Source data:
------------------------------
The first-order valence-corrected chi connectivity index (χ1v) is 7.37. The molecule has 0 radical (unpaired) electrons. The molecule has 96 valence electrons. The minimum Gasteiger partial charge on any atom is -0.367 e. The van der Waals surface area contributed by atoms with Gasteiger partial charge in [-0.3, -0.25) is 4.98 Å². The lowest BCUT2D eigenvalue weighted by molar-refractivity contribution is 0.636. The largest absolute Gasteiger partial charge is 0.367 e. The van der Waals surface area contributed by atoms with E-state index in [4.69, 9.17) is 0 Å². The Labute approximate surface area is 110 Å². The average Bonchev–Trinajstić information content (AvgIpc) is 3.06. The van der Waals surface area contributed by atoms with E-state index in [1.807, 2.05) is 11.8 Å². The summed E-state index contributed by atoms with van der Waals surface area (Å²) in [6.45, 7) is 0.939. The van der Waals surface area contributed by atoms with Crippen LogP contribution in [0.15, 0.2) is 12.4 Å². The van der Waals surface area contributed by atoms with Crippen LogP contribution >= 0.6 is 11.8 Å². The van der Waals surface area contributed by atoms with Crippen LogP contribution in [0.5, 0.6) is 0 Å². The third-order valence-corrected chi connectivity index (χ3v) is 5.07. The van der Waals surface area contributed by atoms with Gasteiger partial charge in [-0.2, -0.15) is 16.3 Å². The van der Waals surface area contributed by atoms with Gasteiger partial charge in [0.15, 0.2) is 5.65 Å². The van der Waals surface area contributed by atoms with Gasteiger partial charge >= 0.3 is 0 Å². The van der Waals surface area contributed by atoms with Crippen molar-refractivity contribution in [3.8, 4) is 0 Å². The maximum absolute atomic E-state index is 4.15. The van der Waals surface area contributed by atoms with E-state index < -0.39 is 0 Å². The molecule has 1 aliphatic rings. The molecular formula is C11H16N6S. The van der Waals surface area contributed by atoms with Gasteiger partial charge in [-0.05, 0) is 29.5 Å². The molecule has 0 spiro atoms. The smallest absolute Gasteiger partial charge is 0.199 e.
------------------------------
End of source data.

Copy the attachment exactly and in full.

The first-order valence-corrected chi connectivity index (χ1v) is 7.37. The molecule has 0 radical (unpaired) electrons. The molecule has 96 valence electrons. The minimum Gasteiger partial charge on any atom is -0.367 e. The van der Waals surface area contributed by atoms with Gasteiger partial charge in [-0.3, -0.25) is 4.98 Å². The lowest BCUT2D eigenvalue weighted by molar-refractivity contribution is 0.636. The largest absolute Gasteiger partial charge is 0.367 e. The van der Waals surface area contributed by atoms with E-state index in [4.69, 9.17) is 0 Å². The Labute approximate surface area is 110 Å². The average Bonchev–Trinajstić information content (AvgIpc) is 3.06. The van der Waals surface area contributed by atoms with E-state index in [1.807, 2.05) is 11.8 Å². The summed E-state index contributed by atoms with van der Waals surface area (Å²) in [6.45, 7) is 0.939. The van der Waals surface area contributed by atoms with Crippen LogP contribution in [0.15, 0.2) is 12.4 Å². The van der Waals surface area contributed by atoms with Crippen LogP contribution >= 0.6 is 11.8 Å². The van der Waals surface area contributed by atoms with Crippen LogP contribution in [0.5, 0.6) is 0 Å². The third-order valence-corrected chi connectivity index (χ3v) is 5.07. The van der Waals surface area contributed by atoms with Gasteiger partial charge in [-0.2, -0.15) is 16.3 Å². The van der Waals surface area contributed by atoms with Gasteiger partial charge in [0.15, 0.2) is 5.65 Å². The van der Waals surface area contributed by atoms with Gasteiger partial charge >= 0.3 is 0 Å². The van der Waals surface area contributed by atoms with Crippen molar-refractivity contribution in [3.8, 4) is 0 Å². The maximum absolute atomic E-state index is 4.15. The van der Waals surface area contributed by atoms with E-state index < -0.39 is 0 Å². The molecule has 1 aliphatic rings. The molecular formula is C11H16N6S. The van der Waals surface area contributed by atoms with Gasteiger partial charge in [-0.05, 0) is 29.5 Å². The molecule has 0 spiro atoms. The smallest absolute Gasteiger partial charge is 0.199 e.